Is It Common for Siblings to Have Autism?

As a parent of an autistic child, you may want to know how likely it is that you will have another child with autism. This article will discuss whether research supports the likelihood of having multiple children with autism, if autism can be prevented, and when parents should be concerned.

Key takeaways:

Research on siblings and autism

Research has confirmed that a couple with an autistic child has a statistically higher chance of having another child with autism spectrum disorder (ASD). The probability of this happening largely depends on whether their first child’s ASD was produced by a known genetic condition or an unknown cause.

The various potential causes of ASD are still not fully understood, but researchers have discovered that up to 15% of autism cases can be linked to a genetic cause. For the parents of children with ASD related to a genetic cause, genetic testing can be performed to determine the likelihood of autism reoccurrence in subsequent children due to that specific genetic condition. Depending on the genetic condition responsible for causing the first child’s ASD, the likelihood of recurrence in subsequent children could be as high as 50%.

But what about children with ASD from an unknown cause? Many studies have been performed to assess the risk of having multiple children with autism. For a couple with one child with ASD from an unknown cause, the estimated likelihood of having another child with ASD is approximately 10%. If a couple already has two children with ASD, that probability may be as high as 35%.

Recent evidence has found no correlation between the sex of the child with ASD and the likelihood of a sibling also having the disorder.

Autism prevention – is it possible?

Autism spectrum disorder cannot be prevented, but there are things you can do to decrease the risk of your child having the disorder.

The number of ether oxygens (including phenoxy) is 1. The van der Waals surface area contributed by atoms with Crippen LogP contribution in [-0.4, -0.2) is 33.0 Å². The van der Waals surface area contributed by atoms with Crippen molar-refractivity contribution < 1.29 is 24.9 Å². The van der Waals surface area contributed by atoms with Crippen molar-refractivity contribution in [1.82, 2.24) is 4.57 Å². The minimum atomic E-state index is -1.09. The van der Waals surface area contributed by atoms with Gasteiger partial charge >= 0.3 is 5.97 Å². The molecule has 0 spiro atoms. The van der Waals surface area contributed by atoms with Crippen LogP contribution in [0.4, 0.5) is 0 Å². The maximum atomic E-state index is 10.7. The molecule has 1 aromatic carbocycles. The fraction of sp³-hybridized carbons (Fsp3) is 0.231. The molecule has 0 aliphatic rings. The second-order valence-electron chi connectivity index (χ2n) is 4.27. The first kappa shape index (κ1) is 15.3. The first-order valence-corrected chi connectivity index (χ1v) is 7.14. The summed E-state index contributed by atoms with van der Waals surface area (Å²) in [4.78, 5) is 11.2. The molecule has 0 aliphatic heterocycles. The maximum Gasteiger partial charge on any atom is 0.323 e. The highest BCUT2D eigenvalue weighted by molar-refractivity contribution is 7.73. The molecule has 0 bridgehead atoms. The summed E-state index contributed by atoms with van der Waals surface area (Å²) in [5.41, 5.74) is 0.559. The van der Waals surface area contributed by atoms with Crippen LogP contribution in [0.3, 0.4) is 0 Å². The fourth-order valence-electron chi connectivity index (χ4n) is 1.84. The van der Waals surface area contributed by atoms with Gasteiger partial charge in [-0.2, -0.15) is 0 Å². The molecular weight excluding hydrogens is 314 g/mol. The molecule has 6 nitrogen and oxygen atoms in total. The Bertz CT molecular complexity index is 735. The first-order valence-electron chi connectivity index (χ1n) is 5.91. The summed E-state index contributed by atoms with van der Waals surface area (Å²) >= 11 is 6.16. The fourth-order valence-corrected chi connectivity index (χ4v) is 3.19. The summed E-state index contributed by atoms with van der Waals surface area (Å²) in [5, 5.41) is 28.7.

While the exact causes of ASD are still unknown, research has shown that certain risk factors increase the chance of a child having autism. These risk factors can include:

  • Advanced parental age;
  • Untreated hypothyroidism;
  • Exposure to air pollutants and chemicals;
  • Maternal substance use during pregnancy;
  • Maternal obesity;
  • Gestational diabetes;
  • Certain maternal infections during pregnancy (ex. rubella, influenza);
  • Certain genetic conditions.

It is important to understand that having one or more of these risk factors does not guarantee your child will have ASD, only that the risk is higher. Many scientific studies have been published to confirm that ASD is not caused by vaccines.

General prevention tips

Basic general prevention measures that parents can implement are:

  • Weight. Maintaining a healthy weight.
  • Diet. Eating a balanced diet.
  • Habits. Avoiding alcohol and drug use.
  • Environment. Avoiding harmful environmental factors (ex. smoke, carbon monoxide, air pollution, chemicals).
  • Health. Visiting a healthcare provider regularly to assess for any underlying illnesses.

Finally, as previously mentioned, genetic testing is recommended for couples in order to assess for genetic conditions which have the potential to cause ASD.

When should you be concerned?

If you have a child with ASD, the chances of having another child with ASD are increased. It is recommended that you seek genetic counseling to try to uncover the cause of your child’s ASD. Doing so can give you a better understanding of how likely it is that you will have another child with ASD.

Younger siblings of children with ASD should be monitored closely for signs and symptoms. It is important to remember that ASD is a spectrum and symptoms can vary widely from child to child. If you already have a child with autism, your other children may not show the same signs and symptoms.

If you are concerned about the way your child is developing, or if you suspect your child may have autism, you should speak to your child’s healthcare provider immediately.

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